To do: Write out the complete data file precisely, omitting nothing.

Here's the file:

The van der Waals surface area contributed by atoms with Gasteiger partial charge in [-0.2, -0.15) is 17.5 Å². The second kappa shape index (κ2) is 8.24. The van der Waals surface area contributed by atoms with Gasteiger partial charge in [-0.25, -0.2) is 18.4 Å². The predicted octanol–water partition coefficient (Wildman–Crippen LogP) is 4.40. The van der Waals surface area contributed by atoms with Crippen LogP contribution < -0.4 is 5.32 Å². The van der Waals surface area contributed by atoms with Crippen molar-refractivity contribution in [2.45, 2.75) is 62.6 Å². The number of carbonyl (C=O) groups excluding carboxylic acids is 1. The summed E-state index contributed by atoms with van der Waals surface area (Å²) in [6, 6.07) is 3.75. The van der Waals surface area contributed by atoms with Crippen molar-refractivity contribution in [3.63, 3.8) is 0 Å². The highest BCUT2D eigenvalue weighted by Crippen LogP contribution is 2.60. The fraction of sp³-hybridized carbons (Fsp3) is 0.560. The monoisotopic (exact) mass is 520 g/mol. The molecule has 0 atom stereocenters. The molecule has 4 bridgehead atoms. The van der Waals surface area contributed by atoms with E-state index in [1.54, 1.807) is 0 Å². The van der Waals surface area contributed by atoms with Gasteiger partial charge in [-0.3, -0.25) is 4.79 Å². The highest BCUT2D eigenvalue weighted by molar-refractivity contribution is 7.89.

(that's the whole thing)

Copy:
The van der Waals surface area contributed by atoms with Gasteiger partial charge in [-0.2, -0.15) is 17.5 Å². The second kappa shape index (κ2) is 8.24. The van der Waals surface area contributed by atoms with Gasteiger partial charge in [-0.25, -0.2) is 18.4 Å². The predicted octanol–water partition coefficient (Wildman–Crippen LogP) is 4.40. The van der Waals surface area contributed by atoms with Crippen LogP contribution < -0.4 is 5.32 Å². The van der Waals surface area contributed by atoms with Crippen molar-refractivity contribution in [2.45, 2.75) is 62.6 Å². The number of carbonyl (C=O) groups excluding carboxylic acids is 1. The summed E-state index contributed by atoms with van der Waals surface area (Å²) in [6, 6.07) is 3.75. The van der Waals surface area contributed by atoms with Crippen molar-refractivity contribution in [3.63, 3.8) is 0 Å². The highest BCUT2D eigenvalue weighted by Crippen LogP contribution is 2.60. The fraction of sp³-hybridized carbons (Fsp3) is 0.560. The monoisotopic (exact) mass is 520 g/mol. The molecule has 0 atom stereocenters. The molecule has 4 bridgehead atoms. The van der Waals surface area contributed by atoms with E-state index in [1.54, 1.807) is 0 Å². The van der Waals surface area contributed by atoms with Gasteiger partial charge in [-0.3, -0.25) is 4.79 Å². The highest BCUT2D eigenvalue weighted by molar-refractivity contribution is 7.89.